The Purpose of Memory Is to Help People Function Well.
Memory is a cognitive tool, not for biased recollections of the past.
Apr 30, 2021
Depending on if we are born optimist or pessimist, our memory is always biased. We might have rose-tinted memories of some happier times, and highlight only the bad bits on the more stressful times.
One proof of this is how we feel after exams. Some people tend to walk out of exams thinking they have failed them because they focused on not knowing how to do a fraction of the questions; whilst some people will walk out feeling good about the exams, only remembering the few questions they knew how to do. The outcome of our exams is usually quite different from what we perceive it went.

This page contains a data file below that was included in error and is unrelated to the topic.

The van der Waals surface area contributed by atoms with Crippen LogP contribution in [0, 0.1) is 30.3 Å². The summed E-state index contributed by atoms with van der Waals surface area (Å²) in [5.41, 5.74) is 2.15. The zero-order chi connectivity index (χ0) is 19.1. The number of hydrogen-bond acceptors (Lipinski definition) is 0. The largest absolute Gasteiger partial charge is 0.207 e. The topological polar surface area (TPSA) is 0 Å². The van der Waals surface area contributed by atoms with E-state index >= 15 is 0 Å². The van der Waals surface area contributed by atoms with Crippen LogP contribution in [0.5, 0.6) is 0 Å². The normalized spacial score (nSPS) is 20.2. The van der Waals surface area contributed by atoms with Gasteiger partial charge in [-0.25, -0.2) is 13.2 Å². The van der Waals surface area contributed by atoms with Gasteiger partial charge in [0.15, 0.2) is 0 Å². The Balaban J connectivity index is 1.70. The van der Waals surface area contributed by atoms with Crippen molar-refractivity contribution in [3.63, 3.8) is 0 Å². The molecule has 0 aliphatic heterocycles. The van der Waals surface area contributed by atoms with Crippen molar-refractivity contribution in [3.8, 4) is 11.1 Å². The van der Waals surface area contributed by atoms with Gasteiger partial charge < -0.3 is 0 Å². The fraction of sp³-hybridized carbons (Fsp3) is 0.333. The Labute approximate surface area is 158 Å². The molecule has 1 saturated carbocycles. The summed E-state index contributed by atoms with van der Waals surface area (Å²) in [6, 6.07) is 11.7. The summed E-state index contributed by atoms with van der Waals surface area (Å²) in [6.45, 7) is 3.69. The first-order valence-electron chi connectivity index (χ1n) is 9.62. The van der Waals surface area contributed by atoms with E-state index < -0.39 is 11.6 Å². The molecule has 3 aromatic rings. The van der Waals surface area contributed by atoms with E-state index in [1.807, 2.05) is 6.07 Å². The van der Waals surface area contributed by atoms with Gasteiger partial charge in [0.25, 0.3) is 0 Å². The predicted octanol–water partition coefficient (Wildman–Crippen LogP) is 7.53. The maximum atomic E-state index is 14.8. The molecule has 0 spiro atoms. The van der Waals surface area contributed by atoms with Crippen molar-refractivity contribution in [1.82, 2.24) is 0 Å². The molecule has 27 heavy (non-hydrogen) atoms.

Memory is not for defining our past but a cognitive function for survival. One typical example is that we learn from our mistake, remembering what to avoid, in order to successfully complete a task, or avoid danger, going forward. For example, we don't need to relearn that fire can injure us every time we get near it.
Knowing this is the actual function of memory, we should remember with a pinch of salt, and not overly attribute our emotions to what we remember.
From a childhood trauma perspective, the author's personal experience is that she always thought she had a neglective father. This is because all she could remember was him working too hard during her childhood. But in reality, as the author's mum recalled, he has always tried to spend as much time he could whenever he was off work.
Memory's cognitive function
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